Replacing the control box would allow the manufacturers to focus on what they do best – the hardware. Just like Apple and other smartphone manufacturers. They provide some default programs, but the greatest software available is all provided by third parties.
Though we’ll have to design the “Node”, using the smartphone will also hopefully help reduce the manufacturing cost of the iMD. The smartphone has internet capability, which makes for some interesting and wild feature possibilities, such as remote monitoring, review, or analysis of your hunt by another detectorist. The detector cannot rely on the internet to operate, however, as often we detect remotely in areas with no service.
The iMD design coincidentally also helps solve another issue I have while detecting – which is constantly having to check my phone. I personally cannot just leave my phone off or in the truck. I have already ruined one phone from the constant dirt. The detecting software might incorporate methods for dealing with phone calls and messages.
I’ve read where the phone can cause interference with your detector. We did some preliminary testing that and I don’t seem to have this issue with our detectors. Protecting the phone and possible interference are two things we will keep in mind though when we determine this design’s feasibility.
Open Source Software
The iMD would come with a software program that you would download via the AppStore or Android Store on your smartphone. An application programming interface would be provided or licensed by the manufacturer providing programmers with a description of what information is provided by the “Node” to the smart phone, as well as how to connect to and process this information. Third party developers, and even detectorists with programming skills, would be able to provide new and modified programs (henceforth “apps”). This will likely be the primary strength of this design. Some of these programs would be free, and some at a reasonable charge. Some benefits:
– Multiple Detector Apps for us to choose from. For example, a software developer might provide a separate detector app designed specifically for beach hunting, Civil War hunting, or just gold nugget hunting. We could have multiple detecting apps on our smartphone that we could use for different situations.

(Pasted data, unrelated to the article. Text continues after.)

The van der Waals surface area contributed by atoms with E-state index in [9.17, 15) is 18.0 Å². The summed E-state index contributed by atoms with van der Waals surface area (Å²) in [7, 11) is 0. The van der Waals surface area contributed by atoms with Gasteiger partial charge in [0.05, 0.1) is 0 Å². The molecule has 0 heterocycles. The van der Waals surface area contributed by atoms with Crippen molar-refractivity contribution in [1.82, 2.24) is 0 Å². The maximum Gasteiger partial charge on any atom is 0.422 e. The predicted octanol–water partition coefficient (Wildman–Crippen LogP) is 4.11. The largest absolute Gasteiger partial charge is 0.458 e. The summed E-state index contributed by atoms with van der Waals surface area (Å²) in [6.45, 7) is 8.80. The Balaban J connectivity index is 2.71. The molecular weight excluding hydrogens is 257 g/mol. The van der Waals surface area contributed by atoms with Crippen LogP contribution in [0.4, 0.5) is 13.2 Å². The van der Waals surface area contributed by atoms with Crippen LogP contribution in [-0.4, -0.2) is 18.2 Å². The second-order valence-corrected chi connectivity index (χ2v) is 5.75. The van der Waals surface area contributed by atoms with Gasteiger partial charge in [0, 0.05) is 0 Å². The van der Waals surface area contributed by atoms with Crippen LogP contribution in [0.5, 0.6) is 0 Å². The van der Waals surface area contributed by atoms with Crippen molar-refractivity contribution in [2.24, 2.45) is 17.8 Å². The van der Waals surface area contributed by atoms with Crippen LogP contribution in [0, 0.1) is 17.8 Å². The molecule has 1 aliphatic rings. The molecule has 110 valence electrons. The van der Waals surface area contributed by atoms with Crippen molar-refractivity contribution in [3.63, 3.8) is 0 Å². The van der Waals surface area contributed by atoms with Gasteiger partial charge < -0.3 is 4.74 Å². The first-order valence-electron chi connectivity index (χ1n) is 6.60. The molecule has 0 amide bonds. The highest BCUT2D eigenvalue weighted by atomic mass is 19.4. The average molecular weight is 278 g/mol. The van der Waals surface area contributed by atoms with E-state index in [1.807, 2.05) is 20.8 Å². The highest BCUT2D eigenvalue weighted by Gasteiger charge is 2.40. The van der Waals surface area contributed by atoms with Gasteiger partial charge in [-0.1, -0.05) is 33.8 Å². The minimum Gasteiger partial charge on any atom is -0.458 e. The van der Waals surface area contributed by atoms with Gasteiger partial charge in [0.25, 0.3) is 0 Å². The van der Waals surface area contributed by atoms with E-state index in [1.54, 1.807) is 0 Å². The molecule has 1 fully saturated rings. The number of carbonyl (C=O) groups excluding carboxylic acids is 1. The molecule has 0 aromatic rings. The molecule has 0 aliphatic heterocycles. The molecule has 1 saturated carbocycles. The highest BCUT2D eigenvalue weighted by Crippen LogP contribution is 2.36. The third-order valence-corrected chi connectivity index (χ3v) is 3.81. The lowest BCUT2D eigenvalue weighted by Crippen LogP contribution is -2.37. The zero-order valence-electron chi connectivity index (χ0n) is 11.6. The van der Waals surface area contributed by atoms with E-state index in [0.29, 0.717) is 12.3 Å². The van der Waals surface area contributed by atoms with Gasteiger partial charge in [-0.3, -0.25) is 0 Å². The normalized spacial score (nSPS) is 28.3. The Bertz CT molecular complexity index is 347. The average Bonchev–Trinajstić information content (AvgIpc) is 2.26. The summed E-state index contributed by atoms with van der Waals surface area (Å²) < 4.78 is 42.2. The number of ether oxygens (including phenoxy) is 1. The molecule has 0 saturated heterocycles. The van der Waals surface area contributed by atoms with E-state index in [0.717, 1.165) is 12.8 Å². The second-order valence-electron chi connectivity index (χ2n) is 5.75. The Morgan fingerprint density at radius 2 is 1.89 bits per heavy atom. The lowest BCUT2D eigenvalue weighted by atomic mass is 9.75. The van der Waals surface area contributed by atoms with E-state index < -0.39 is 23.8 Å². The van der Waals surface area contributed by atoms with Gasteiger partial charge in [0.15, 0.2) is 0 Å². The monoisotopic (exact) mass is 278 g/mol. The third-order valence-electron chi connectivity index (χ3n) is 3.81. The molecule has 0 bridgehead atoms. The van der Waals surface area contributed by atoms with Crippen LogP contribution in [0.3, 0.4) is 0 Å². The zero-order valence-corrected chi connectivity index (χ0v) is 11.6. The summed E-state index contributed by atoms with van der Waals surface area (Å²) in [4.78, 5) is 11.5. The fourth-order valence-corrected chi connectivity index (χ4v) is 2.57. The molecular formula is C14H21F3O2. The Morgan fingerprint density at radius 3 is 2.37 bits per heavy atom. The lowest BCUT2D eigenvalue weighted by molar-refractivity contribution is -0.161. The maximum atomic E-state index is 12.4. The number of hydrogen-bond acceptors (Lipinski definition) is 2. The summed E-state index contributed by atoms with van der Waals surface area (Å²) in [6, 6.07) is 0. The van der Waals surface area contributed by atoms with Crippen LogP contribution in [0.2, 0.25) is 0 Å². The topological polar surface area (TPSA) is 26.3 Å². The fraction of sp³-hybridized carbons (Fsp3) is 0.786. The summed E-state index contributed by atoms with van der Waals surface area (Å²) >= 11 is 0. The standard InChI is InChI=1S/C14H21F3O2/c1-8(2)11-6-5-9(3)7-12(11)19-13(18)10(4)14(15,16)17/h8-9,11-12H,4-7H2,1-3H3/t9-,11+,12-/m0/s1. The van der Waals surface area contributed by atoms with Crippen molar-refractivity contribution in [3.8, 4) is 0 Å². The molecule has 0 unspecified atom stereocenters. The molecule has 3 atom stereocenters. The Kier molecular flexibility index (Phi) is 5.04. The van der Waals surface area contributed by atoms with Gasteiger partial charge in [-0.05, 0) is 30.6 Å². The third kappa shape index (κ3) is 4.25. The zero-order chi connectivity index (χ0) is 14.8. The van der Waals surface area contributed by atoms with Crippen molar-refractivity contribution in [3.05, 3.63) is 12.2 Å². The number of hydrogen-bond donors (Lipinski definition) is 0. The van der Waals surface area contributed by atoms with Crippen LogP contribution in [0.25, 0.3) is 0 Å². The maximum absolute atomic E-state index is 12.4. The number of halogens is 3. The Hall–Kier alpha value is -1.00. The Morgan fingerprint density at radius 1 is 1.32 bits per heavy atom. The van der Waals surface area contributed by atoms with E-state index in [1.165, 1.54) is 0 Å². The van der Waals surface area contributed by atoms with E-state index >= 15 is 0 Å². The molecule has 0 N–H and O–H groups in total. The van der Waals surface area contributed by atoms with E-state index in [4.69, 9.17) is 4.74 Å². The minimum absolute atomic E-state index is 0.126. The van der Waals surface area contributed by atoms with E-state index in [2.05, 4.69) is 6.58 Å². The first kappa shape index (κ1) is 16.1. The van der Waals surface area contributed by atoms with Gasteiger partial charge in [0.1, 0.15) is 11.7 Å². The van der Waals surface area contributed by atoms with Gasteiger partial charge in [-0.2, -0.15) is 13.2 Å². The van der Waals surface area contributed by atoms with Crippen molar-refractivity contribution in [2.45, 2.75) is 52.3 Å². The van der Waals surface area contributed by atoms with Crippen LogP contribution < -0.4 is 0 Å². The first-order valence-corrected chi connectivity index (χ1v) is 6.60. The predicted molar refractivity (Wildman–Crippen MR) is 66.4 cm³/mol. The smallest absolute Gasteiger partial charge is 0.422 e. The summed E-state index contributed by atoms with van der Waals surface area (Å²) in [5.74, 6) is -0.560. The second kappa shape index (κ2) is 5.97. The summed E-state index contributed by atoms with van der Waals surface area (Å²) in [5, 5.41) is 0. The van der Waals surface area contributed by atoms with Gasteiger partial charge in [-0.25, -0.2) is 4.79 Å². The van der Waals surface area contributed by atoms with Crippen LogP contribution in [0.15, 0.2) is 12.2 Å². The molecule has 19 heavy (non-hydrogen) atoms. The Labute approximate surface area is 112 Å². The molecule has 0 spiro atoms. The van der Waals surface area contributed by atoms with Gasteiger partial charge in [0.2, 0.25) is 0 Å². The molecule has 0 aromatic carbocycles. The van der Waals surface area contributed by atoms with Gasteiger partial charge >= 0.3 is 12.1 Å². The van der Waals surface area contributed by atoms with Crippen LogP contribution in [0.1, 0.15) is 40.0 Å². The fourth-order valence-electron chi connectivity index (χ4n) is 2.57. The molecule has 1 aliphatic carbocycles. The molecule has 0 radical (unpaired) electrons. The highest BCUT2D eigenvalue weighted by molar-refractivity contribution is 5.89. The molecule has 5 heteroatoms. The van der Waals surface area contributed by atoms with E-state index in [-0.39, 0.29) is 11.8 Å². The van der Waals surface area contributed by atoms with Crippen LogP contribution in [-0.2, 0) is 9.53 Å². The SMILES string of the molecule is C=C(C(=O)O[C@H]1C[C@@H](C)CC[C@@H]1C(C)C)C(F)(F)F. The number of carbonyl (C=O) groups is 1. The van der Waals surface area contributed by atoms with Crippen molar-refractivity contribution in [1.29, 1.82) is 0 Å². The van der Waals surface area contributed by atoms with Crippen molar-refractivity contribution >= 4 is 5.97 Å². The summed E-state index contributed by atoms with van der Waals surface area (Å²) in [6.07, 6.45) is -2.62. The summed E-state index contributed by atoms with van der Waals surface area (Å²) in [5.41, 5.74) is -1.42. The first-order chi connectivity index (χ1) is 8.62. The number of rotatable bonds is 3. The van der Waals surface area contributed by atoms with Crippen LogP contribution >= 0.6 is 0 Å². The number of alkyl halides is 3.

– “Best of Breed” programs. Many apps will be available, but some will rise to the top as the best and favorite of iMD users.
– New Innovation: The greatest thing about open-source software is that new and innovative features outside of our current paradigms are possible.
– Upgrades: Upgrading the iMD might be as simple as getting the latest phone. As new technology is released in new phones, the programmers can incorporate those into the detecting experience. For example, your iMD might be secured by the latest fingerprint technology in the latest iPhone.
In this article, we outlined the problems to be addressed by the design, and roughly outlined the iMD design concept. In Part II, we’ll design a basic interface. In part III we’ll talk about the “brains that really differentiate the iMD concept from anything out there.
Hopefully the iMD concept will, at a minimum, aid in the discussion of the next generation of metal detectors.
We’d like your input. Please feel free to share your comments and ideas by Contacting D365 or in the comments box below this article. Feel free to punch holes in this design and point out additional ideas or challenges. We are going to include feasibility studies on this design later in the series. Keep in mind that a good design is a process. If we hit roadblocks, we will determine solutions and re-design elements as necessary. To design something radically new, you have to start with the assertion that anything is possible. If every radical redesign was interrupted by assumptions that the implementation is impossible, nothing innovative would ever be created.
The design information in this article is the property of Detecting365. All rights reserved. This article is intended as a discussion to facilitate improvement of existing consumer products. No infringement on any current patent, trademark or license is planned or intended.
Napkin sketch property of D365. Use it freely, but please link it back to detecting365.com